Friday, March 21, 2008

downy nest


It’s difficult for me to imagine digging a hole in the side of a tree with my mouth. I have enough trouble dissecting an ear of corn, but to drill a perfectly round hole just big enough to slip my entire body into, that’s a remarkable feat.

A male downy woodpecker spent several hours today working on a nest hole very close to my suet feeder. He’s setting up a territory; and after the excavation of the nest cavity, he’ll attempt to attract the attention of a female. He’ll drum, call, fluff up his feathers, that sort of thing; strut his stuff. You know how guys are. If a female notices the suet feeder, she may realize he has also chosen an excellent piece of real estate.

It’s hard to determine if this is a first-time nester or an older bird. This early in the season is an indication that it’s an older male. (Older downies nest earlier.) If it is an older male, he will more than likely renew his pair-bond with last year’s mate, providing she survived the winter. They have a shared history, a familiarity that will prove beneficial in raising a family. It's a long process that requires teamwork, at least with downies. (Female hummingbirds raise their broods alone.)

If the male downy attracts a mate, this could get interesting.

5 comments:

Vickie said...

How very special to be able to watch this downy re-establish family life. About that suet feeder. My suet block was completely gone after a day of 70 degree weather. Being new in the suet feeding world, I assumed it melted rather than attribute it to voracious birds. Are suet days past us now?

Stephen Lyn Bales said...

Hello Vickie. No, the suet days are not over. I keep out suet most of the year. I only stop during the hottest days of summer,after nesting season and when there are plenty of insects out and about. (Suet is a substitute source of fats and proteins found in insects) I use both homemade and store-bought suet cakes.

It's important to keep it out in spring because birds are raising families and need all the food they can find. I am hopeful that the downy nest becomes an active one, so that I can watch the birds come and go form my suet as they feed their young.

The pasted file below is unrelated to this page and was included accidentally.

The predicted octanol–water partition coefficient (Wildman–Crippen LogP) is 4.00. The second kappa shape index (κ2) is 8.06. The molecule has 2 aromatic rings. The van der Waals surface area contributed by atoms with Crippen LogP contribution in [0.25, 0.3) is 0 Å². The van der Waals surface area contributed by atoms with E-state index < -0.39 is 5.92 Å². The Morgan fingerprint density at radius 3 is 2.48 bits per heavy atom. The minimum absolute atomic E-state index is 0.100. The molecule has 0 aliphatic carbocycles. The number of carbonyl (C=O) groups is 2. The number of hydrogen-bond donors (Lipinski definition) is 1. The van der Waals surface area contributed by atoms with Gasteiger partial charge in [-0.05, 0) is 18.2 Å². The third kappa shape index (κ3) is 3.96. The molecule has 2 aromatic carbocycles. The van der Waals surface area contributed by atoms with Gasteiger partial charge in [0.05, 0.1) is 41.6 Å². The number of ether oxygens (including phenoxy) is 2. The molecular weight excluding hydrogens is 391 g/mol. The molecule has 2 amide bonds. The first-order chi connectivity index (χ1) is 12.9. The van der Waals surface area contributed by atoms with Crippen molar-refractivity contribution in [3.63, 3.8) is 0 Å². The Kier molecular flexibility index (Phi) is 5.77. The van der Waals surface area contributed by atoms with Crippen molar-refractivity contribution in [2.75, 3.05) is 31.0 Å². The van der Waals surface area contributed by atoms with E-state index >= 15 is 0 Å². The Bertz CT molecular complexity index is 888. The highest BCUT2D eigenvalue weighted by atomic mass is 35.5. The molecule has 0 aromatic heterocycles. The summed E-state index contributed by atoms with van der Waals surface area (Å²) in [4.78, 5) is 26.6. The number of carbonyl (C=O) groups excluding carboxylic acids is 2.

Your suet should not have disappeared that quickly. I suspect you had either a squirrel (during the day) or raccoon (at night) visit your buffet. I’ve had both and it took me a long time to figure out a place and a way of keeping my suet away from those guys. A raccoon can easily eat an entire suet cake during one visit. Yum!

Patty said...

Another good idea this time of year is the Calcium Care Suet Dough. It promotes strength in the eggshells of nesting birds. You can find it at your local bird specialty store. And most suet these days is put through a rendering process that keeps it from melting up to about 140 degrees! So I also suspect a raccoon got to your suet, Vickie!
Great column, Lyn!

BriteCloud said...

I can't believe that perfectly round hole! Are you sure he's not hiding a compass in there or something? Under his wing?

I love woodpeckers. What a treat to have one to watch. Keep us updated on his family.

Stephen Lyn Bales said...

Yes. The hole is amazingly round. The woodpecker worked on the nest cavity for hours yesterday. He was joined by a female downy that helped him.

You should be able to find calcium care suet as well as seed with added calcium carbonate at stores like Wild Birds Unlimited.